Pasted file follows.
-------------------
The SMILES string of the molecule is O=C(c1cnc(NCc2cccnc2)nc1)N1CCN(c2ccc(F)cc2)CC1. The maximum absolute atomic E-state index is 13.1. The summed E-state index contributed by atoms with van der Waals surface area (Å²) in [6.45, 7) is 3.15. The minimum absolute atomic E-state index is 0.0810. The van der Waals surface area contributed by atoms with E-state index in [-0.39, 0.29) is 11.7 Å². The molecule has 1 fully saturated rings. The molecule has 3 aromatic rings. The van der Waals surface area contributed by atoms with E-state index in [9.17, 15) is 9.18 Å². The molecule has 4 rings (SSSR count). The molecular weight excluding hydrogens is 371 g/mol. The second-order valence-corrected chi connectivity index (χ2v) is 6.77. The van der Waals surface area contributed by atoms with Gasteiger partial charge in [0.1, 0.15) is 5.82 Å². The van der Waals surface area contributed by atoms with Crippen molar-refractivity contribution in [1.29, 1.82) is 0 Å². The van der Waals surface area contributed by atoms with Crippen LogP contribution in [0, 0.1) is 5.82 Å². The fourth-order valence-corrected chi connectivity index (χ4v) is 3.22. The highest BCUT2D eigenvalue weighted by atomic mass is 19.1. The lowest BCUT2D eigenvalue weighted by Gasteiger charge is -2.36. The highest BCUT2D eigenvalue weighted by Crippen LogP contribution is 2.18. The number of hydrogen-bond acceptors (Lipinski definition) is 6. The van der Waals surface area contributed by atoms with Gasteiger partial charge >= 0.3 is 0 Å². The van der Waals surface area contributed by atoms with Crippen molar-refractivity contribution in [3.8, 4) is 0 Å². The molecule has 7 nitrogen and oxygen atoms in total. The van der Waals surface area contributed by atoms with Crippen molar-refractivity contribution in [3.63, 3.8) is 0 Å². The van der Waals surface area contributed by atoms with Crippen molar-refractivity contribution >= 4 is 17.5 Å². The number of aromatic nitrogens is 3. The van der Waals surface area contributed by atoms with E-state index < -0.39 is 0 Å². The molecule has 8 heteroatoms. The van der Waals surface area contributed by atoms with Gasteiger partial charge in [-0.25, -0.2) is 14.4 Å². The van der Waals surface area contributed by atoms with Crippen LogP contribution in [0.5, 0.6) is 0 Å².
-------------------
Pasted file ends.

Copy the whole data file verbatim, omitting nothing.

The SMILES string of the molecule is O=C(c1cnc(NCc2cccnc2)nc1)N1CCN(c2ccc(F)cc2)CC1. The maximum absolute atomic E-state index is 13.1. The summed E-state index contributed by atoms with van der Waals surface area (Å²) in [6.45, 7) is 3.15. The minimum absolute atomic E-state index is 0.0810. The van der Waals surface area contributed by atoms with E-state index in [-0.39, 0.29) is 11.7 Å². The molecule has 1 fully saturated rings. The molecule has 3 aromatic rings. The van der Waals surface area contributed by atoms with E-state index in [9.17, 15) is 9.18 Å². The molecule has 4 rings (SSSR count). The molecular weight excluding hydrogens is 371 g/mol. The second-order valence-corrected chi connectivity index (χ2v) is 6.77. The van der Waals surface area contributed by atoms with Gasteiger partial charge in [0.1, 0.15) is 5.82 Å². The van der Waals surface area contributed by atoms with Crippen molar-refractivity contribution in [1.29, 1.82) is 0 Å². The van der Waals surface area contributed by atoms with Crippen LogP contribution in [0, 0.1) is 5.82 Å². The fourth-order valence-corrected chi connectivity index (χ4v) is 3.22. The highest BCUT2D eigenvalue weighted by atomic mass is 19.1. The lowest BCUT2D eigenvalue weighted by Gasteiger charge is -2.36. The highest BCUT2D eigenvalue weighted by Crippen LogP contribution is 2.18. The number of hydrogen-bond acceptors (Lipinski definition) is 6. The van der Waals surface area contributed by atoms with Gasteiger partial charge >= 0.3 is 0 Å². The van der Waals surface area contributed by atoms with Crippen molar-refractivity contribution in [3.8, 4) is 0 Å². The molecule has 7 nitrogen and oxygen atoms in total. The van der Waals surface area contributed by atoms with Crippen molar-refractivity contribution in [3.63, 3.8) is 0 Å². The van der Waals surface area contributed by atoms with Crippen molar-refractivity contribution >= 4 is 17.5 Å². The number of aromatic nitrogens is 3. The van der Waals surface area contributed by atoms with E-state index < -0.39 is 0 Å². The molecule has 8 heteroatoms. The van der Waals surface area contributed by atoms with Gasteiger partial charge in [-0.25, -0.2) is 14.4 Å². The van der Waals surface area contributed by atoms with Crippen LogP contribution in [0.5, 0.6) is 0 Å².